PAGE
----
Do you believe in love at first sight? But can one trust someone blindly? Can love overcome all the obstacles?

Is friendship just the beginning of love?

Note: I was provided with a copy of this book for review.

Reviewing a book that a lot of people really like but you don’t is always hard. I didn’t dislike it, it just didn’t come across as amazing as everyone is saying it was, not for me anyway. The story was not the problem exactly, there is a story to follow but it felt choppy, something was definitely missing. At the risk of spoilers, I thought there really needed to be more information provided about Angelo; about his situation, what were the rules were, why he was there. It was a completely new part of the story that gets minimal attention. And other aspects get attention that makes it feel like they are going to become bigger parts of the story but they end up being minor.

For most of the book I felt the story seemed a bit flat, characters were one dimensional and even though da Silva has tried to give them some depth and back story it didn’t feel like enough. Dawn’s family come across as the most ideal and perfect family, and other characters were nice but I didn’t have any real connection to them. In addition, the romance and affection I think da Silva was trying to build between Angelo and Dawn didn’t come across as such. Angelo’s doting affections and romanticisms are cringe worthy and feel more obsessive and stalkerish than love, and Dawn’s insta-love and literal three day romance is a lot to deal with.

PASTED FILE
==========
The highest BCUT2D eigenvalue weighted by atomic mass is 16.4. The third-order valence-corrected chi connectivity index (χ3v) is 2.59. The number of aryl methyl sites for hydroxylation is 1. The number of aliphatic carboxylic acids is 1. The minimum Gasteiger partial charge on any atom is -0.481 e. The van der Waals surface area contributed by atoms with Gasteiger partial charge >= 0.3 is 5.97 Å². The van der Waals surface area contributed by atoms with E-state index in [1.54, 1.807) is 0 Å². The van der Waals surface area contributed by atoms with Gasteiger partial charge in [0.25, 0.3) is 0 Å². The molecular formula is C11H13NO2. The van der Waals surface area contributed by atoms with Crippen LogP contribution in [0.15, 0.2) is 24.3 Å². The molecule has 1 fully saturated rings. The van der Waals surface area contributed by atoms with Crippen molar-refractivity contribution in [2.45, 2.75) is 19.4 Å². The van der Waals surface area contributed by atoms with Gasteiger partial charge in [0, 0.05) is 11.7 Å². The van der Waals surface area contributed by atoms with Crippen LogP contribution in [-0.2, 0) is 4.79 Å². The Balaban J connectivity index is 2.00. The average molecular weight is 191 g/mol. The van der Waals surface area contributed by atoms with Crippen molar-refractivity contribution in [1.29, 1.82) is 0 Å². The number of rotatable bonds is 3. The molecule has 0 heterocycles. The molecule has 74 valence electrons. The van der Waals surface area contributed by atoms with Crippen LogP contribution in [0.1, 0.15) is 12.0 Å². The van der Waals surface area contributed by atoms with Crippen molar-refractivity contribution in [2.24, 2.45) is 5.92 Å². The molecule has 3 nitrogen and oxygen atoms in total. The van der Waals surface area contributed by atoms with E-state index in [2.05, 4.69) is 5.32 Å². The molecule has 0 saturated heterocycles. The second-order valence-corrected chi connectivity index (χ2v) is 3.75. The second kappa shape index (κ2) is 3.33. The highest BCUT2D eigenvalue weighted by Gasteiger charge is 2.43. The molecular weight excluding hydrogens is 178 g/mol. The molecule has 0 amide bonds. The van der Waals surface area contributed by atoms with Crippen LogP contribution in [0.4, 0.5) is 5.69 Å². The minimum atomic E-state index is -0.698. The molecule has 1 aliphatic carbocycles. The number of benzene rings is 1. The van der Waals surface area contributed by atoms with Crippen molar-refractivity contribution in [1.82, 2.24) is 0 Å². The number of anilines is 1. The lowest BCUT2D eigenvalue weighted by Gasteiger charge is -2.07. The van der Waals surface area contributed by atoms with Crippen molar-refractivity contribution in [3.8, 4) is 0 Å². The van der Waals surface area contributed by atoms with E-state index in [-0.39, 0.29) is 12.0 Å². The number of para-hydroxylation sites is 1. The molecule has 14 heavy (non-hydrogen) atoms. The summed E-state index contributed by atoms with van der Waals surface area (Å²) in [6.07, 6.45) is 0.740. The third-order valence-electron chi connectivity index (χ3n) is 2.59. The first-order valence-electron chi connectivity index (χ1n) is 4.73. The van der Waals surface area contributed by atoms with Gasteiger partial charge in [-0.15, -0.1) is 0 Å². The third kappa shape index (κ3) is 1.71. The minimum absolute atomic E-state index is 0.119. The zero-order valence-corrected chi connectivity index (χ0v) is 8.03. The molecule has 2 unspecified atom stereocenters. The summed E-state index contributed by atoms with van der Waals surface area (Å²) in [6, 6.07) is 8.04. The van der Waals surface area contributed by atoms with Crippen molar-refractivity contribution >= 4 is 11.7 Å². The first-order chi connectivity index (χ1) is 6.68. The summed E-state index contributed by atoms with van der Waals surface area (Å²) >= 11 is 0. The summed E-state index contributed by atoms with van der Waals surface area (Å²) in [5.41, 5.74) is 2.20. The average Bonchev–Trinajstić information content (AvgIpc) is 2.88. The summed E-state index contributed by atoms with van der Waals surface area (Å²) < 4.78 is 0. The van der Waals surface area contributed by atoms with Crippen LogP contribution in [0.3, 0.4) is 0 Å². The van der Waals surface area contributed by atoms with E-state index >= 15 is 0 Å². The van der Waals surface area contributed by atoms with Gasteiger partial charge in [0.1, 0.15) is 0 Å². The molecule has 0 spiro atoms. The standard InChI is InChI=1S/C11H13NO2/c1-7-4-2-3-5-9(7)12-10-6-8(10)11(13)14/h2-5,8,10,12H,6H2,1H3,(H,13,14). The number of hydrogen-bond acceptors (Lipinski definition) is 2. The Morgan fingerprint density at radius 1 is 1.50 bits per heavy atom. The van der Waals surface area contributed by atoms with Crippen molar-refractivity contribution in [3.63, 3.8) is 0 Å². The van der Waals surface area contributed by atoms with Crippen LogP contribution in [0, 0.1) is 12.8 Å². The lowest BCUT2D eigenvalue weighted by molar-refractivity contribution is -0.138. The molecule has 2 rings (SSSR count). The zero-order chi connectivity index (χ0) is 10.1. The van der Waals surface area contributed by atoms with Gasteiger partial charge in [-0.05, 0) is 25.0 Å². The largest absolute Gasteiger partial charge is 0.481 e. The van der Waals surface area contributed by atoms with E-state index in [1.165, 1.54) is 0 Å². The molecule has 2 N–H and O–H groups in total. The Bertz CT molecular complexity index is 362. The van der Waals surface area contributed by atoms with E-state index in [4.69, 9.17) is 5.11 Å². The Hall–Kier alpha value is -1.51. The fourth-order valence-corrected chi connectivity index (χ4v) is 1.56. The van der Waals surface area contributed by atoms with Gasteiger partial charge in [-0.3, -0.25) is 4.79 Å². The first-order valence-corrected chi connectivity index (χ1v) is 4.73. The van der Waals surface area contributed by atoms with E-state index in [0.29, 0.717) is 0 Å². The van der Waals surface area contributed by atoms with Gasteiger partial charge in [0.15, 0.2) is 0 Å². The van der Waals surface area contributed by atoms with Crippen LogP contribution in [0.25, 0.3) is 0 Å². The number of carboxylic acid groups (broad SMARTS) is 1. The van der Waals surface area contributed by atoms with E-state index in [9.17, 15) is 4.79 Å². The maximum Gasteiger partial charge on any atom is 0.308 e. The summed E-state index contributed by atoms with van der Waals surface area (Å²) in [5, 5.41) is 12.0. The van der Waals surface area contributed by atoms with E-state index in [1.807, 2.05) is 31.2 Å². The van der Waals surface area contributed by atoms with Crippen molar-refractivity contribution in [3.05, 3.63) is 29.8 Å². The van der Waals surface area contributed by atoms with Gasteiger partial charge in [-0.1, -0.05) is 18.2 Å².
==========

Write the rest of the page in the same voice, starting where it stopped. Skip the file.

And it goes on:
Even bearing in mind that Dawn’s sixteen and a lot can be excused in her actions, there are a few things you have to find unbelievable; the fact she is stalked and doesn’t tell her parents, harassed for weeks on the phone and doesn’t tell anyone, or even simple things like when her dog goes missing and she doesn’t tell anyone.